The World Bank has transferred $7.5 million as a new installment to a project supporting education reform in Jordan. This new funding boosts the total project payments from loans and grants since its approval in 2017 to $200 million.
According to the data viewed, the bank allocated $7.425 million this June to the project, which aims to expand the provision of early childhood education services, improve student evaluation, and enhance teaching and learning conditions for both Jordanian children and Syrian refugees.
The World Bank’s commitments to the project amount to nearly $300 million, funded on behalf of the Ministries of Education and Public Works and Housing, with about $100 million remaining for subsequent payments.
In December 2017, the World Bank approved the project’s initial commitment of $147.7 million, and further agreed in June 2020 to an additional funding of $81.4 million. The project grants total $70.9 million, while the government is committed to providing $622 million to the project.
The project supports the expansion of access to early childhood education for more than 32,000 children, in addition to formulating a new framework for professional standards and evaluation for teachers, including related teacher training. The project also supports a new system to ensure quality education in early childhood and introduces a new evaluation for students and hybrid learning strategies.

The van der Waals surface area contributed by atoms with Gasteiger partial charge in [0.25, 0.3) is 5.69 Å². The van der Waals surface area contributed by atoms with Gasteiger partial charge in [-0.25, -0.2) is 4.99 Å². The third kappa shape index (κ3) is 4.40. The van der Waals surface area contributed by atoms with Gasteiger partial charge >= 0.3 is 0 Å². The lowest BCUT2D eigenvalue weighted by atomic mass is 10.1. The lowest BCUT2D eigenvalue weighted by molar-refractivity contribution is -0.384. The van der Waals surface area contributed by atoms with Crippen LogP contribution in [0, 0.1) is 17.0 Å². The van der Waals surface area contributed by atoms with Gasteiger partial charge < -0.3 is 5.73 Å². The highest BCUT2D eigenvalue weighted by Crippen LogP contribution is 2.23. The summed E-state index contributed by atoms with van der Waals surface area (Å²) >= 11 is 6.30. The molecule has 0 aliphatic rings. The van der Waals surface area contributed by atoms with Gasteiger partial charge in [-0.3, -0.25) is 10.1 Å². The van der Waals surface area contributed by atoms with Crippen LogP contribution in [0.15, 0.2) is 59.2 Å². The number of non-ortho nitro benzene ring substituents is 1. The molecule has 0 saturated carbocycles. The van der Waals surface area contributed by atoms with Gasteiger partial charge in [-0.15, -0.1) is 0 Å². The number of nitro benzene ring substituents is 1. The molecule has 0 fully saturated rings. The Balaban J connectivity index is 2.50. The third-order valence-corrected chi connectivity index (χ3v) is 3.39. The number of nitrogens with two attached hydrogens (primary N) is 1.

The World Bank, when approving the additional funding, set a goal to support the Jordanian government’s efforts in addressing the education challenges arising from the COVID-19 pandemic, increasing enrolment in pre-primary education, and transitioning the General Secondary Education Certificate (Tawjihi) to a competence-based digital system.
The Bank reaffirmed its commitment to supporting Jordan in dealing with the multiple impacts of the COVID-19 outbreak and allocated technical and financial resources to assist Jordan in enhancing its health sector response and providing emergency cash transfers to poor families who have lost their income.
The additional funding for the project is expected to support the Jordanian government’s goal of enrolling all five-year-old children in schools starting from the 2020-2021 academic year.
The project also supported additional interventions to respond to the COVID-19 pandemic, specifically to ensure the sustainability of remote learning innovations implemented as a result of school closures and to ensure minimum health and safety standards for a safe return to schools.